Removing the ethical issues associated with stem cell research will pave the way to new research and development. So far, they are applying the technology, called VSEL stem cells, to providing a minimally invasive procedure to improve and speed painful bone growth, namely in dental patients requiring tooth extractions and implants.
UM is working together with NeoStem to supply the design, patient care and data analysis for the study. NeoStem is responsible for the patented technology used to purify the special stem cells, which mimic embryonic stem cells.
“Within a year, researchers hope to begin recruiting roughly 50 patients who need a tooth extraction and a dental implant,” explains Russell Taichman, UM Professor of Dentistry.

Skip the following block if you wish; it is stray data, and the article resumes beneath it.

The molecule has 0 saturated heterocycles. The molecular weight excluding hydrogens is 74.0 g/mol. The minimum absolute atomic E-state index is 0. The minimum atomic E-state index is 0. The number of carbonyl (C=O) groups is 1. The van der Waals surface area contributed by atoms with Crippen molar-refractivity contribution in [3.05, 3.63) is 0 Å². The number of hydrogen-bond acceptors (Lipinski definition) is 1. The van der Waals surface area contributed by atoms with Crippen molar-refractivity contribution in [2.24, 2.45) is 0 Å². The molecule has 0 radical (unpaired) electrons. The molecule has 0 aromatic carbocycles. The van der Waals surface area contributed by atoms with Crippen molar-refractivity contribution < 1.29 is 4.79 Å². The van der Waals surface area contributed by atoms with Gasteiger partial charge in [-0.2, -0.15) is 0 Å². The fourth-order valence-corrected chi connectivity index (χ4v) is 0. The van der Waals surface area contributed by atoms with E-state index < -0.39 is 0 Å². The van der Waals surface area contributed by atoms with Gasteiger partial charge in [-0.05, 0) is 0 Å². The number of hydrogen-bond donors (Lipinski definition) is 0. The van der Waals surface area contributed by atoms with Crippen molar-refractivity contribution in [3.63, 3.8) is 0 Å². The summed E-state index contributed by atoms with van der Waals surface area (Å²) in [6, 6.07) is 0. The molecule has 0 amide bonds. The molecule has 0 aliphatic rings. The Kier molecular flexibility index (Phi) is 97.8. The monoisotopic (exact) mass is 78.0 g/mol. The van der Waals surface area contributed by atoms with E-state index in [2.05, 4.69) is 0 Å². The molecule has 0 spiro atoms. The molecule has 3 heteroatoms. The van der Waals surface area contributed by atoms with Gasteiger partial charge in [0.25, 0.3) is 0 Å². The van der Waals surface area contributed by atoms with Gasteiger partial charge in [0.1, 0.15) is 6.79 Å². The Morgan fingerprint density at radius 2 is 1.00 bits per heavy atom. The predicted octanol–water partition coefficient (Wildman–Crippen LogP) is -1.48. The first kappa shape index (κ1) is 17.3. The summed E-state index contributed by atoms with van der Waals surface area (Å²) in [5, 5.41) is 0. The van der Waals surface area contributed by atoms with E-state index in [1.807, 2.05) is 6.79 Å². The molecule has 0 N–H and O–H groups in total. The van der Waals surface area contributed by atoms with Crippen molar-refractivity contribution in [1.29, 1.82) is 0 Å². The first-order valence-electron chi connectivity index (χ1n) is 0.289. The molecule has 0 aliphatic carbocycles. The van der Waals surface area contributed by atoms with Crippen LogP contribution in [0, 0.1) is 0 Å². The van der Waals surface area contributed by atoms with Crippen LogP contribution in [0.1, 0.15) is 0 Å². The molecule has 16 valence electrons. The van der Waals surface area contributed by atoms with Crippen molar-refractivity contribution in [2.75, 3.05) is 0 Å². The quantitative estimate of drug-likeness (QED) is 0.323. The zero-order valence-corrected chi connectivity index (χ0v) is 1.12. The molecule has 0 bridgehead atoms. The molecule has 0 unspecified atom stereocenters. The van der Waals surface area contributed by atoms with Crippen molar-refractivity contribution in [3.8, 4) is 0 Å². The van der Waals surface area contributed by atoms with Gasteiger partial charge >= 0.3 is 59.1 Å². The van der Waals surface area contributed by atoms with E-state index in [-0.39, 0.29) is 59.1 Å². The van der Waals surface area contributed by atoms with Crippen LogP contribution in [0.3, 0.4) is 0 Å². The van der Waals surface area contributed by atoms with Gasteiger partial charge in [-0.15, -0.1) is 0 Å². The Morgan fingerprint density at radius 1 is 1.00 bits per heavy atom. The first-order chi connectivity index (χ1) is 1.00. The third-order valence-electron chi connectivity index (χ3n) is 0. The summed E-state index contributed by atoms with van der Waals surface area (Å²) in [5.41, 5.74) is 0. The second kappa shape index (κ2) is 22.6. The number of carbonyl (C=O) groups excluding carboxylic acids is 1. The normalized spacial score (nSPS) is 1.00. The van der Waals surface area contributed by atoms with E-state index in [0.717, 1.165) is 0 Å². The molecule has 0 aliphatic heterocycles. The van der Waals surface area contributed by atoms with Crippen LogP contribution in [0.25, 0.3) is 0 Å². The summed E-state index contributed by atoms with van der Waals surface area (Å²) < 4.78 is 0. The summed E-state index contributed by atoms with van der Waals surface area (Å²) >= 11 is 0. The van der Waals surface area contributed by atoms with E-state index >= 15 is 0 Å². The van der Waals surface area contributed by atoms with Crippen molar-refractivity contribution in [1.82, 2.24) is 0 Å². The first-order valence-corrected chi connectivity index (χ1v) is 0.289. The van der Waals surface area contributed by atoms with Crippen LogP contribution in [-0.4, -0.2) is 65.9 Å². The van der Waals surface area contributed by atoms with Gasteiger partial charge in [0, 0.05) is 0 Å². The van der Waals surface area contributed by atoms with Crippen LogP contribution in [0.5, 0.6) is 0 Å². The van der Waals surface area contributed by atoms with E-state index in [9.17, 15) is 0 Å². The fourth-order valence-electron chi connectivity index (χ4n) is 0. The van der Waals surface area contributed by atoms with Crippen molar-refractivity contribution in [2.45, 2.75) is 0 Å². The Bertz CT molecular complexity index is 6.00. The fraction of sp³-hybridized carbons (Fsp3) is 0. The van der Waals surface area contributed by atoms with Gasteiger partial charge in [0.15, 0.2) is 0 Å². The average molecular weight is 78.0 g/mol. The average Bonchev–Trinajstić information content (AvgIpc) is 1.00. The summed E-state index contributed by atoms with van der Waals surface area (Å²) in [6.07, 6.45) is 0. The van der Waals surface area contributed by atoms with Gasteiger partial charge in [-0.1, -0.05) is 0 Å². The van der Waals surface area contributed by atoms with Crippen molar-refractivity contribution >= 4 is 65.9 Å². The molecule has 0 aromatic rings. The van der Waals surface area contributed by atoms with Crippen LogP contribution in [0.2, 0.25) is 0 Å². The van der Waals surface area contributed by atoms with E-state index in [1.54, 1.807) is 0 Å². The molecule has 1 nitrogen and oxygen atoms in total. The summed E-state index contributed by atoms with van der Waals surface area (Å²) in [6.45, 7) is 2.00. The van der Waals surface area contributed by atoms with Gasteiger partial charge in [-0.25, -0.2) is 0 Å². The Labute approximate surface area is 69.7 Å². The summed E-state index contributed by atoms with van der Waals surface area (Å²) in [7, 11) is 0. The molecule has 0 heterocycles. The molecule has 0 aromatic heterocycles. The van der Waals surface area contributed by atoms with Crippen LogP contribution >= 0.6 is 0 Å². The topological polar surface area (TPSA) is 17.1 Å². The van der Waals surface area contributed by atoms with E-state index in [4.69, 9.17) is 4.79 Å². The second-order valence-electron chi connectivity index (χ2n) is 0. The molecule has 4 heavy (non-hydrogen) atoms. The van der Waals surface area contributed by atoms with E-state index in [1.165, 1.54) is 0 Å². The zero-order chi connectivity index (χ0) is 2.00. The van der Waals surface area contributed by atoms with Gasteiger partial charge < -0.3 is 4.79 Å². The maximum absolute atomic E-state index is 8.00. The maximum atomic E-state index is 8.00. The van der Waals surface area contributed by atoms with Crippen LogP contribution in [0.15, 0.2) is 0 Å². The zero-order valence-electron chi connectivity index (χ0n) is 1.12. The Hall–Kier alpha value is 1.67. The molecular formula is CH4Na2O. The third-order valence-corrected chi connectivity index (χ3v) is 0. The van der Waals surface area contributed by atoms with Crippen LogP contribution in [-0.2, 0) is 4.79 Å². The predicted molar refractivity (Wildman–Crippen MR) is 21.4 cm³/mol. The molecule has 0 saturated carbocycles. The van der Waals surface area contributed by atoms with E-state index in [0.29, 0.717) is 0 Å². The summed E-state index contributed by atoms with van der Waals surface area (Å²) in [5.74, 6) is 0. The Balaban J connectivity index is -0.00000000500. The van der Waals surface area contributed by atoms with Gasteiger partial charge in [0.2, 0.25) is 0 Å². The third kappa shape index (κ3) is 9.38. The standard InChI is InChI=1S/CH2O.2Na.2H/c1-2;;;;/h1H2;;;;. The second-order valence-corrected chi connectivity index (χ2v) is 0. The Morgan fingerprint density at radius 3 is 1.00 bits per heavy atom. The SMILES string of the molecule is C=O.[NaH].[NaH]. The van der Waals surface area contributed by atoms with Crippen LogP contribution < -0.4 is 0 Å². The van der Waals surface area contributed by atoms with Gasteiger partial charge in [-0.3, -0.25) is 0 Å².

The VSEL stem cells are culled from the patient’s own body before the required tooth extraction and then isolated and purified using NeoStem’s VSEL technology. Then, UM researchers can implant pure populations of the patient’s own cells back into the patient. Once the new bone starts to grow, researchers can remove a small portion for analysis before replacing it with an implant.
“We’re taking advantage of the time between extraction and implant to see if these cells will expedite healing time and produce better quality bone,” Taichamn said. “They are natural cells that are already in your body, but NeoStem’s technology concentrates them so that we can place a higher quantity of them onto the wound site.”
Robin Smith, the chairman and CEO of NeoStem, strongly underlines the importance of this study to treat a wide range of diseases in the future based on the development of these embryonic-like stem cells culled from the patient’s own body.